“That is very polite of you, Sir,” Anatman managed to stammer. Taking advantage of this partial relief, his legs randomly turned towards whatever path they could take. The frightened and disturbed Anatman retraced his steps from the temple back home. He did not pay attention to the gate keeper who, with great concern, asked, “Anatman Ji, had your darshan ?”

Anatman passed the flower girl on his way out, who stated with dismay, “Why, Brother, you have not even opened the knot of my bundle of roses?” He remained silent and accidentally stamped on cow-dung. Ignoring the smell, and feeling no disgust, he kept walking towards home in deep thought.

The same auto-rickshaw driver, who had earlier showered him with the filthiest of abuses was waiting near the stand, and approached him politely saying, “Sorry, boy. I have abused you a lot.” As the driver was under the influence of alcohol, he spoke the truth, right from his heart.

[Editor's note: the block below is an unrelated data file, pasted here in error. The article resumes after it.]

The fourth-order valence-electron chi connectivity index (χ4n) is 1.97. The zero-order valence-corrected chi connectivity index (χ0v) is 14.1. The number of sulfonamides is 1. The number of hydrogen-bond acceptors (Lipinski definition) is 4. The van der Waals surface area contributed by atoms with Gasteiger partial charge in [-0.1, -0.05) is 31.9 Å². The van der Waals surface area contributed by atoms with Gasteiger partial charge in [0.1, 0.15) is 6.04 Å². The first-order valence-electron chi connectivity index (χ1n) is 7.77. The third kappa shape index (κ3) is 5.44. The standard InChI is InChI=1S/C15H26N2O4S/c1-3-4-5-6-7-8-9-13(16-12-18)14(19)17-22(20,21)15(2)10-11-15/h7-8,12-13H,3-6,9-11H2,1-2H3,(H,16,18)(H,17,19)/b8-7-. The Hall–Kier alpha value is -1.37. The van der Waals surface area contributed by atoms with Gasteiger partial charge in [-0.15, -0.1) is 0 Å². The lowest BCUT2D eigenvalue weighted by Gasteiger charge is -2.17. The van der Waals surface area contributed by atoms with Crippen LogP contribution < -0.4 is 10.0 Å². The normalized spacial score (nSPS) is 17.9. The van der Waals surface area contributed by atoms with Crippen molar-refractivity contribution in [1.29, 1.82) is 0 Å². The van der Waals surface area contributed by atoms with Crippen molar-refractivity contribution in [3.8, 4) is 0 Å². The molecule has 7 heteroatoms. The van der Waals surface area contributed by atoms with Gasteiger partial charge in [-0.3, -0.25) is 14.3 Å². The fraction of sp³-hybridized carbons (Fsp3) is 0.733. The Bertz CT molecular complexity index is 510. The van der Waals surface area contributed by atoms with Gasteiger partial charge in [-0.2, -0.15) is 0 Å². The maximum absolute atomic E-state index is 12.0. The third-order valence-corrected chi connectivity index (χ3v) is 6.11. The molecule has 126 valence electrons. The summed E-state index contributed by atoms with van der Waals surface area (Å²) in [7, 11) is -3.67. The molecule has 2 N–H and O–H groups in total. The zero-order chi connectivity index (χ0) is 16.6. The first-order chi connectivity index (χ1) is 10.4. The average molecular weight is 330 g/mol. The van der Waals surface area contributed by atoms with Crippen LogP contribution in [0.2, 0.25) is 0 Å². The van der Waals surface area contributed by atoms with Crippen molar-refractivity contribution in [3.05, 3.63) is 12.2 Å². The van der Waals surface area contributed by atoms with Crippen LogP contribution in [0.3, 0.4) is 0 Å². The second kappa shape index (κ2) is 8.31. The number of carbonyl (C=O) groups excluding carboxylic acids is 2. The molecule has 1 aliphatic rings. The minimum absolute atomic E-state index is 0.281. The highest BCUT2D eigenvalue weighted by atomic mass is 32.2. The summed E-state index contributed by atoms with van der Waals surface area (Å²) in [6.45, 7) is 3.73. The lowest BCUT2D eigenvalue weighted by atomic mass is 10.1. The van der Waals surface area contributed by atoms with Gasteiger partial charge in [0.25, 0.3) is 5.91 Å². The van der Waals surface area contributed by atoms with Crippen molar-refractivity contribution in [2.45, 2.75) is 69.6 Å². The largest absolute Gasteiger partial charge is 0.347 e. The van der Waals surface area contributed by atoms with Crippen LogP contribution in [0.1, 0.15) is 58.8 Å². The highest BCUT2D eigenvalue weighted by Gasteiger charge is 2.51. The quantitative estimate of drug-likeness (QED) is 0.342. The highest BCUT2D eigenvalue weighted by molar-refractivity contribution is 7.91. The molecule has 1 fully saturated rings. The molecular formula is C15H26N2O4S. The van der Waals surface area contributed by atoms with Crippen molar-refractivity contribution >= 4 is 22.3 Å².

Anatman simply smiled back at him and turned his gaze towards the smoker who he had run into earlier, in anticipation. The smoker walked up, almost next to Anatman’s shadow and whispered in its ear, “I’m not deaf, but blind.”

Anatman felt enlightened! All the anger, aggression and unpleasantness he had encountered on his way to seek the Goddess’ darshan, had transformed into surprisingly pleasant encounters on his way back. A sense of shame overcame him all of a sudden. He hugged the blind man and wailed, “I’m extremely sorry, my brother. I admit my ignorance. I’m defeated in my desperate endeavours in search of ….”[Sobbing]

About the Author:

Jayamurali is currently serving as an Assistant Professor of English at Sri Sankara Arts and Science College, Kanchipuram. You can reach him at jayamuralidhar86@gmail.com.